Tuesday, October 06, 2009

With Respect, Mr Cameron...

Seeing as it's this blog's third birthday today, it's probably time to break the recent haitus...

...and the recent partisan claptrap about SNP participation in a party leaders' debate seems as good a place to begin as any.

Let's cut to the chase. In the UK, there are strict rules about broadcasting impartiality when it comes to politics. These don't often work to the SNP's advantage when it comes to the balance achieved between 'network' and 'regional' coverage during a Westminster election, but the rules exist, and they're there for a reason.

You would think, therefore, that if a party leaders' debate were to be proposed, that any sensible, fair minded person would have little difficulty in agreeing that the debate or debates which resulted ought to respect and reflect these rules. Ha. Mention the necessity to ensure that parties other than Labour, the Conservatives and the Lib Dems be represented, and out sallies a hellish legion of talking heads in parliament and in print, determined to berate others for their impertinence in seeking to disrupt the binary Westminster agenda, in a vain attempt to disguise their own self interest in skewing and narrowing the debate which would result.

The most substantial criticism, if you can call it that, of including Plaid Cymru and the SNP in any debates is that they are are 'regional' parties, that they don't contest seats in all parts of the UK, or that they're not going to form the next UK government. On the first count, you could exclude the Tories, since the SNP has almost as many MPs in England as the Tories manage in Scotland (zero plays one). On the second, you could exclude every party except the Conservatives, and on the third count, you might as well tell Vince Clegg to save his taxi fare to the studio.

Now, lest anyone think I'm ditching my customary reasonableness here, let me say that I can see perfectly well why people in England might not want to see a debate involving Alex Salmond or Ieuan Wyn Jones. I can also see that a debate involving 5 or more people could quickly become unwieldy. However, if there's to be a 'leaders' debate', then over the piece it has to involve the leaders of all the main parties. Let's call it as it is - to exclude those who happen to sit in government in Scotland and Wales, one of whom just happens to be the longest-serving party leader in British politics, would be an act of base gerrymandering, which would discredit the entire process. Grist to the nationalist mill it might be, but frankly, isn't there a better way for everyone?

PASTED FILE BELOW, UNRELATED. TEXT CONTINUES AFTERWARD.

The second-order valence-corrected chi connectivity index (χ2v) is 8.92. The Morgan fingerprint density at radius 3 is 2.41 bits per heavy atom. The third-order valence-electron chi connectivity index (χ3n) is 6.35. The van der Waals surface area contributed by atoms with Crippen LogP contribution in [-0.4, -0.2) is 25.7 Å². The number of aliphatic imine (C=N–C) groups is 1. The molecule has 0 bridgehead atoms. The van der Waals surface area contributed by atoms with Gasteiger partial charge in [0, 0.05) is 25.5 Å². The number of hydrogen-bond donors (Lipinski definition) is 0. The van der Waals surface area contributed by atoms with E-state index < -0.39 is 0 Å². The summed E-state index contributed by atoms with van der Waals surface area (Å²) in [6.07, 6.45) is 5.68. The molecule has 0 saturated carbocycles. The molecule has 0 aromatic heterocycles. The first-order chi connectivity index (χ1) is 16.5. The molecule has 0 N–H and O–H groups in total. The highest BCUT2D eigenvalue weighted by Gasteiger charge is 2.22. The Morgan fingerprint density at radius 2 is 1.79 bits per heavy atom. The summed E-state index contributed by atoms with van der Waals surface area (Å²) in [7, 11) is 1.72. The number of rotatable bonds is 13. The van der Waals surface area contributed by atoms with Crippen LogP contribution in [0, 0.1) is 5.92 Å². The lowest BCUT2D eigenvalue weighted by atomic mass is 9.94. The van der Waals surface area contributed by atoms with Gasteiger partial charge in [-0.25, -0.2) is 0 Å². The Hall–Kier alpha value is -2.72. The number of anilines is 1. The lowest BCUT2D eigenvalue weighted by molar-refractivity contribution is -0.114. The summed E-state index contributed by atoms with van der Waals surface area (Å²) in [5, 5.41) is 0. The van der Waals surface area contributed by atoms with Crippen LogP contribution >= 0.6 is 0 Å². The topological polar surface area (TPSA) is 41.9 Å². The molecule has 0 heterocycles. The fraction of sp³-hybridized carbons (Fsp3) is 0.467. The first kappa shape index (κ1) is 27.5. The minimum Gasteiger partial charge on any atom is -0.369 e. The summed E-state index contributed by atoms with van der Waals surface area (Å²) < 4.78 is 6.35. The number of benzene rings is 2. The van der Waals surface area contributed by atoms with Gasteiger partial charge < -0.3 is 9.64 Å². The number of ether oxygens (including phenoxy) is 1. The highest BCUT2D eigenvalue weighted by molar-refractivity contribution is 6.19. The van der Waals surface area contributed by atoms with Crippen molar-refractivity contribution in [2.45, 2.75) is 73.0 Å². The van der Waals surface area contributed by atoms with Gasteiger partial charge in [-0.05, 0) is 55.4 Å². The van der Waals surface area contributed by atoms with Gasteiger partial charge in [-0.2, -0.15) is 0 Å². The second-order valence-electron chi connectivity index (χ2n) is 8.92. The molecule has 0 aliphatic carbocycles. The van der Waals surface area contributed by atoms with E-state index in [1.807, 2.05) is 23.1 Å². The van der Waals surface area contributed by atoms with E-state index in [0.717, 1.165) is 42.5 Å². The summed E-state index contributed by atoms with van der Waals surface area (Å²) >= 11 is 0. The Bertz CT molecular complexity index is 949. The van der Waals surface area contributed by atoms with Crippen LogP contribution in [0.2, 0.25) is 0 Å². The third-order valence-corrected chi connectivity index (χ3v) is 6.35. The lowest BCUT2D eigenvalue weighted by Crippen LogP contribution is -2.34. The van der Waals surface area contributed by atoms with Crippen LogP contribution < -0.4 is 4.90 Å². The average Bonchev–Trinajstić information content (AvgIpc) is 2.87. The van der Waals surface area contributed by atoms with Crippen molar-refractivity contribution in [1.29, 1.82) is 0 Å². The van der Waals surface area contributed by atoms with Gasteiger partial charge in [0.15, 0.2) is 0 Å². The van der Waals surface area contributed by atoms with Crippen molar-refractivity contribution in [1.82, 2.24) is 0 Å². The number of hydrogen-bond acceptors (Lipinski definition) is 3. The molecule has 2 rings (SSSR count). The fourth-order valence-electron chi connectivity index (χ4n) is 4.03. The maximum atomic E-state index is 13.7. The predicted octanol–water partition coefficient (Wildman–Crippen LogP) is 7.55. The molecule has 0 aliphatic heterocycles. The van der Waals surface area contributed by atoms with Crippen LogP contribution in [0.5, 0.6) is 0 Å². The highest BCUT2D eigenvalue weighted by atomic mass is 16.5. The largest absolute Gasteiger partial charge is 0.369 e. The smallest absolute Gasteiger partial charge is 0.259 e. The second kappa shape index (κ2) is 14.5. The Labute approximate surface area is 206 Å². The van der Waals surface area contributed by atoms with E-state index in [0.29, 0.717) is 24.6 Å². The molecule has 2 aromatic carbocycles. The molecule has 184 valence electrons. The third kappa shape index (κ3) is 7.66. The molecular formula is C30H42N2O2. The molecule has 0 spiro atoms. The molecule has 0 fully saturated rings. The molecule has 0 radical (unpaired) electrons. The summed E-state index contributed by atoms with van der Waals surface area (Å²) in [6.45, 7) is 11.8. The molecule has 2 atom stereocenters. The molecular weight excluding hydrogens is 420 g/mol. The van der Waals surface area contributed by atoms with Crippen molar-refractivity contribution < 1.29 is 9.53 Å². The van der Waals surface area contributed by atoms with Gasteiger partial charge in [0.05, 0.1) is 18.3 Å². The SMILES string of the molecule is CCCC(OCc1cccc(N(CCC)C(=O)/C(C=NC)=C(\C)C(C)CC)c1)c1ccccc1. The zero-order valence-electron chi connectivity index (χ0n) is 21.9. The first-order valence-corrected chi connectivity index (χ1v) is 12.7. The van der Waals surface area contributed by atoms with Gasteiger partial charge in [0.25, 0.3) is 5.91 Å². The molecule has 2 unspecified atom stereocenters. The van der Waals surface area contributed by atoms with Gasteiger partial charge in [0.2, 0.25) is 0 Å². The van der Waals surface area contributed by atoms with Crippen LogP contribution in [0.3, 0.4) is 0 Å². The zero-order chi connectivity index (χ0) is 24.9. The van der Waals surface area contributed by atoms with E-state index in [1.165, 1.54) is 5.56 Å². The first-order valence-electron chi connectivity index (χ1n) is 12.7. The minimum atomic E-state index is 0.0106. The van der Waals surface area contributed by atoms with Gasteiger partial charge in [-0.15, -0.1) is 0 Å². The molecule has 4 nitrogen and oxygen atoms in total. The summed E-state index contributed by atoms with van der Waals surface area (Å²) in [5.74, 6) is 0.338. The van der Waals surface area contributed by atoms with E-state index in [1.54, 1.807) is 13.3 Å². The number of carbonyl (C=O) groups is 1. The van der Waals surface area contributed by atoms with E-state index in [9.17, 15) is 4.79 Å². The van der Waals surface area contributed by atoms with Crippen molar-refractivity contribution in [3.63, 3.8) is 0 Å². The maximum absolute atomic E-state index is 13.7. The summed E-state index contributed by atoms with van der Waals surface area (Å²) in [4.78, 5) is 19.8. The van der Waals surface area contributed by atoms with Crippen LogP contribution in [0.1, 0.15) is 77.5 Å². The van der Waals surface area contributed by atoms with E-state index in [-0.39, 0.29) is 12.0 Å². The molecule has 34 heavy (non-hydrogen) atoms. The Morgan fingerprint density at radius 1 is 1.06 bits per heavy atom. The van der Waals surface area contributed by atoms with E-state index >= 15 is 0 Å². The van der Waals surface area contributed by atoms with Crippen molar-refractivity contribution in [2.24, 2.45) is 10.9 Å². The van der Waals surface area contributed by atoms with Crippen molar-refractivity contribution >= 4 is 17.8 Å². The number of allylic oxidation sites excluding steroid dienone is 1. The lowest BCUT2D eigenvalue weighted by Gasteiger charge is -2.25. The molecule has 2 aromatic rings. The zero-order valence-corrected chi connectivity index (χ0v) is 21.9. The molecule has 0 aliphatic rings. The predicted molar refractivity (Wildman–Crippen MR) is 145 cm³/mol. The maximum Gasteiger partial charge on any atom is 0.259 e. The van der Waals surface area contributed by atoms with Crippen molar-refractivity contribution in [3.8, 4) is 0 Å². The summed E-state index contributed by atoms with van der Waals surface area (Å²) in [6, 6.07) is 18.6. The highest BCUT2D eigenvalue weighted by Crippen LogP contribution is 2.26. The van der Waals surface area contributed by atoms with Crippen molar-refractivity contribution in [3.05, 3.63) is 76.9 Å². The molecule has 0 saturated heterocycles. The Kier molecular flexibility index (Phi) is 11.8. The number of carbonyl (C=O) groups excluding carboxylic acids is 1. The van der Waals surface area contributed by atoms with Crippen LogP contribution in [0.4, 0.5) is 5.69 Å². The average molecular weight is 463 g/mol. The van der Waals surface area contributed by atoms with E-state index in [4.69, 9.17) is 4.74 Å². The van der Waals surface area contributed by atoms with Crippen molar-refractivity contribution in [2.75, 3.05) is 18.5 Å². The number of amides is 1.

A separate Scottish debate involving the branch managers of the Scottish parties would be the answer to a question no-one is asking. Given the prevalence of satellite TV and internet video, it's difficult to see how any English-only debate (because let's be honest, that's all a showdown between Brown, Cameron and Clegg would be) could be kept off Scottish screens. Which is why the best way to solve this problem, once fevered brows have been cooled, would be to have separate debates in Scotland and Wales which include Brown, Cameron and Clegg.

I've no desire to keep the titanic triumvirate off English TV screens, but I have a desire to see that fairness prevails in Scotland and Wales. Voters are entitled to see how all the party leaders perform against eachother, as well as getting an idea of how they would approach Scotland and Wales over the next term at Westminster. Separate Scottish and Welsh debates would ensure that this is exactly what happens.

David Cameron has promised, if elected, to govern Scotland 'with respect'. With all due respect to Mr Cameron, I'm afraid I don't really believe him. However, he could make a good start on changing people's minds by agreeing to come to Glasgow to take part in a televised debate with Brown and Clegg against Alex Salmond.

If the UK's politicians and broadcasters can't come up with a solution to this problem which reflects the plurality of the British political system, it really doesn't say much for the prospects of that system surviving much longer. Come on, Dave. Be a man and admit you've called this one wrong. Let's see just how far that sense of fair play of yours extends...


subrosa said...

Happy Blog Birthday. I expect someone's already designed an e-card for that but I'm not going to do a google search.

Searching isn't my forte, takes me hours.

Anonymous said...

Or, alternatively, have one-on-one debates, Paxo vs Brown, Paxo vs cameron, etc, with the Liberals', Tories, and Labour's debate being shown nationwide and the SNP's debate being shown in Scotland, and Plaid's in Wales immediately afterwards.